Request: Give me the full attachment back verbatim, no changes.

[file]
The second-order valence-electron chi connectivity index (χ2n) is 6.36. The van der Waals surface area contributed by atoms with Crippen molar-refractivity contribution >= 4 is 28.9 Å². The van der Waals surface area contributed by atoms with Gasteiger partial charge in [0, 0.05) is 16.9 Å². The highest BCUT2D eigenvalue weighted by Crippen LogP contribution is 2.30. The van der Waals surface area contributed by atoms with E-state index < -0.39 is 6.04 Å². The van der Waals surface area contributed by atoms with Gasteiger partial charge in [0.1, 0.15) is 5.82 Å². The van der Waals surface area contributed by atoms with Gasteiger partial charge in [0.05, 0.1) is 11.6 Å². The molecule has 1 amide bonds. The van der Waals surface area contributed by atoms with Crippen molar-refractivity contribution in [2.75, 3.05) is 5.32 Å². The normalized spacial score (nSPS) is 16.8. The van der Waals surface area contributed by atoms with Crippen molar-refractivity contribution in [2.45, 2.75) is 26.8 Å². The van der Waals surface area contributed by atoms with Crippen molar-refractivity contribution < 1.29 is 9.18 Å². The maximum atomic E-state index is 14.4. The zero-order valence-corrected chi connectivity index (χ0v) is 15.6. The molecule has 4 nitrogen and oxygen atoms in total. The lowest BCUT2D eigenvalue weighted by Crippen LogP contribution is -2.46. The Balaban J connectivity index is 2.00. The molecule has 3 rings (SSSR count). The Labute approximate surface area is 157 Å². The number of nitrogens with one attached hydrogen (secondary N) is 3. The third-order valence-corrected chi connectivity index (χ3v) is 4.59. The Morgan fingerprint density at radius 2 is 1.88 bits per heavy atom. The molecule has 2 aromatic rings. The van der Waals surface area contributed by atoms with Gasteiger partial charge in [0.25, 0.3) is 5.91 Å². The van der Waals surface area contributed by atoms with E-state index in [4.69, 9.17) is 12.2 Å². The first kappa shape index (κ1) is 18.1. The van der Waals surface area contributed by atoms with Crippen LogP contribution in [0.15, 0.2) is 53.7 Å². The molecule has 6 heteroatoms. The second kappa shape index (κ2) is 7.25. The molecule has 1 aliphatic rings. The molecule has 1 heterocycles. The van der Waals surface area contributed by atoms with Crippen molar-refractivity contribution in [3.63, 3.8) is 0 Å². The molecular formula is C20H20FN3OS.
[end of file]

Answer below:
The second-order valence-electron chi connectivity index (χ2n) is 6.36. The van der Waals surface area contributed by atoms with Crippen molar-refractivity contribution >= 4 is 28.9 Å². The van der Waals surface area contributed by atoms with Gasteiger partial charge in [0, 0.05) is 16.9 Å². The highest BCUT2D eigenvalue weighted by Crippen LogP contribution is 2.30. The van der Waals surface area contributed by atoms with E-state index < -0.39 is 6.04 Å². The van der Waals surface area contributed by atoms with Gasteiger partial charge in [0.1, 0.15) is 5.82 Å². The van der Waals surface area contributed by atoms with Gasteiger partial charge in [0.05, 0.1) is 11.6 Å². The molecule has 1 amide bonds. The van der Waals surface area contributed by atoms with Crippen molar-refractivity contribution in [2.75, 3.05) is 5.32 Å². The normalized spacial score (nSPS) is 16.8. The van der Waals surface area contributed by atoms with Crippen molar-refractivity contribution in [2.45, 2.75) is 26.8 Å². The van der Waals surface area contributed by atoms with Crippen molar-refractivity contribution < 1.29 is 9.18 Å². The maximum atomic E-state index is 14.4. The zero-order valence-corrected chi connectivity index (χ0v) is 15.6. The molecule has 4 nitrogen and oxygen atoms in total. The lowest BCUT2D eigenvalue weighted by Crippen LogP contribution is -2.46. The Balaban J connectivity index is 2.00. The molecule has 3 rings (SSSR count). The Labute approximate surface area is 157 Å². The number of nitrogens with one attached hydrogen (secondary N) is 3. The third-order valence-corrected chi connectivity index (χ3v) is 4.59. The Morgan fingerprint density at radius 2 is 1.88 bits per heavy atom. The molecule has 2 aromatic rings. The van der Waals surface area contributed by atoms with Gasteiger partial charge in [0.25, 0.3) is 5.91 Å². The van der Waals surface area contributed by atoms with E-state index in [4.69, 9.17) is 12.2 Å². The first kappa shape index (κ1) is 18.1. The van der Waals surface area contributed by atoms with Crippen LogP contribution in [0.15, 0.2) is 53.7 Å². The molecule has 6 heteroatoms. The second kappa shape index (κ2) is 7.25. The molecule has 1 aliphatic rings. The molecule has 1 heterocycles. The van der Waals surface area contributed by atoms with Crippen molar-refractivity contribution in [3.63, 3.8) is 0 Å². The molecular formula is C20H20FN3OS.